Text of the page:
Tuesday, August 6, 1974
THE MICHIGAN DAILY
LOU HAS 72 STEALS
Brock isn't slowing clown
From Wire Service Reports
While the provincial baseball fans of Detroit are going ape
4 r about the precocious base-stealing exploits of rookie flash Ron
Le Flore in his first major league week, one of the greatest
base swipers in baseball history is closing in on the all-time Na-
tional League record for thefts and chasing the single season
record at the same time.
Lou Brock, at the advanced age of 35, continues to burn up
NL basepaths at a rapid rate, with 72 already under his belt
this year and 707 lifetime, 31 behind NL record-holder Max Carey,
who hung up his spikes after 737 swipes.
Brock, who has stolen 50 or more bases in each of his last
nine seasons, is well ahead of Wills' pace now, but the Dodger
speedster stole 45 bases in his last 47 games. However, if
Sunday's doubleheader is any indication of Brock's ability
to stand the grind of the long season he shouldn't have much
trouble at all.
In the twinbill split with the Phillies that enabled the Cards
to maintain a one-game lead in the National League's Eastern
Division, Brock stole four bases. Almost ignored in the torrent
of stolen bases is Brock's .300 plus batting average and his
traditional spot among the leaders in runs scored.
attaches to the
SPEEDY LOU BROCK of the St. Louis Cardinals streams into second ahead of Philadelphia
catcher Bob Boone's throw to Dave Cash. This swipe, in the first inning of the second game
of Sunday's doubleheader, was one of four for the day for Brock.
SSports of The Iai
Prominent scabs report
MIAMI (JP) - Quarterback Bob Griese led a rush of star quar-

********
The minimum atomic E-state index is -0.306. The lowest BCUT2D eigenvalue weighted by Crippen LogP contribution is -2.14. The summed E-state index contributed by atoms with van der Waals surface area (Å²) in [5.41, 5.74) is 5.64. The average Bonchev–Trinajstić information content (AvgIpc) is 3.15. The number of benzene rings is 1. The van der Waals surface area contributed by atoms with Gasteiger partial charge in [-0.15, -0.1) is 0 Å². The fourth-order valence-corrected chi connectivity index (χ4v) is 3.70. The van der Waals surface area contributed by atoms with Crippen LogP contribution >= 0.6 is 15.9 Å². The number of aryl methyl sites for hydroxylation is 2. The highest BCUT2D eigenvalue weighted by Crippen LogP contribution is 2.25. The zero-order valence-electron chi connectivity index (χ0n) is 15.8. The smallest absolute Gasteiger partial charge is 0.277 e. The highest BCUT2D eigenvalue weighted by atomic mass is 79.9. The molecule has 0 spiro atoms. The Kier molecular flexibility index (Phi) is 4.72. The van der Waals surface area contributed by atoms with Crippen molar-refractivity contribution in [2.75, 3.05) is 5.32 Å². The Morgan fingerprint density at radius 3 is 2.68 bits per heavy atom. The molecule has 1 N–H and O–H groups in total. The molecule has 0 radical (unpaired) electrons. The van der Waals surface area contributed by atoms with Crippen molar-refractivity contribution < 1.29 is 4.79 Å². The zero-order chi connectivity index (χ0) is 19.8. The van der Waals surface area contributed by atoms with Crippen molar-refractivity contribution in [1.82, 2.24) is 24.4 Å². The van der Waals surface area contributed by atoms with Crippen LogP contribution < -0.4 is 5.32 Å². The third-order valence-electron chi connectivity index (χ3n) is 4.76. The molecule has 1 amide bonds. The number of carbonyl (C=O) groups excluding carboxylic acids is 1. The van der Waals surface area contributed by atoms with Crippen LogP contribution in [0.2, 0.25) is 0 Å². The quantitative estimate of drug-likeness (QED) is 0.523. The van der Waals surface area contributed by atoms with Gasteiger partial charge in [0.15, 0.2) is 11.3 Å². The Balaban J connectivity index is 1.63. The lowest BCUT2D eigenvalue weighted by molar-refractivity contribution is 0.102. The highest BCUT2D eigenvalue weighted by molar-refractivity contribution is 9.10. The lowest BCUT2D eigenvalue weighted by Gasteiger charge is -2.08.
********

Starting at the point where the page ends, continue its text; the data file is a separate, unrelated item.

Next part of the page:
terbacks into National Football League training camps Monday
and predicted a quick end to the players' strike.
Griese, a seven-year Miami veteran, reported to the Dolphins'
camp in suburban Biscayne College. At about the same time
Pittsburgh's Terry Bradshaw was checking into the Steelers'
camp at Latrobe, Pa.
And a few hours later, John Hadl of Los Angeles showed up
at the Rams' Fullerton, Calif., camp.
"I think something is going to be settled pretty soon," said
Griese. "Owners lost $3 to $5 million last weekend in exhibi-
tion games. They're not going to do that every week. And
players are going - to be reporting to camp. The players
association is going to realize they're not as strong."
The trio of quarterbacks weren't the only stars to show up
Monday. Joining them were such veterans as Jack Snow and
Joe Scibelli of the Rams and Lee Roy Jordan of Dallas. Cow-
boys' quarterback Roger Staubach reported Sunday.
The NFL said as of yesterday afternoon there were 325
veterans in camp, including 100 starters.
That meant about 900 veterans, including 50 starters, still were
honoring the 37-day strike that had a profound effect on the first
weekend of exhibition play.
Hadl, who led the Rams in 1973 to their best record since
the club moved to Los Angeles from Cleveland two decades
ago, appeared gloomy as he gave newsmen a brief interview.
"My teammates know how I feel," the 12-year pro said. "It
comes down to a personal situation. A problem within myself is
that it takes a month to get my arm ready, and that's one reason
"If I though this would affect the future of the team, I
probably wouldn't come. I thought it out thoroughly and my team-
mates knowhow I feel.-
"I have not discussed coming in with the other veterans.
I did not try to sway anybody."
Bradshaw said his reporting "was no overnight decision. I've
given it a lot of thought, I've had some sleepless nights.
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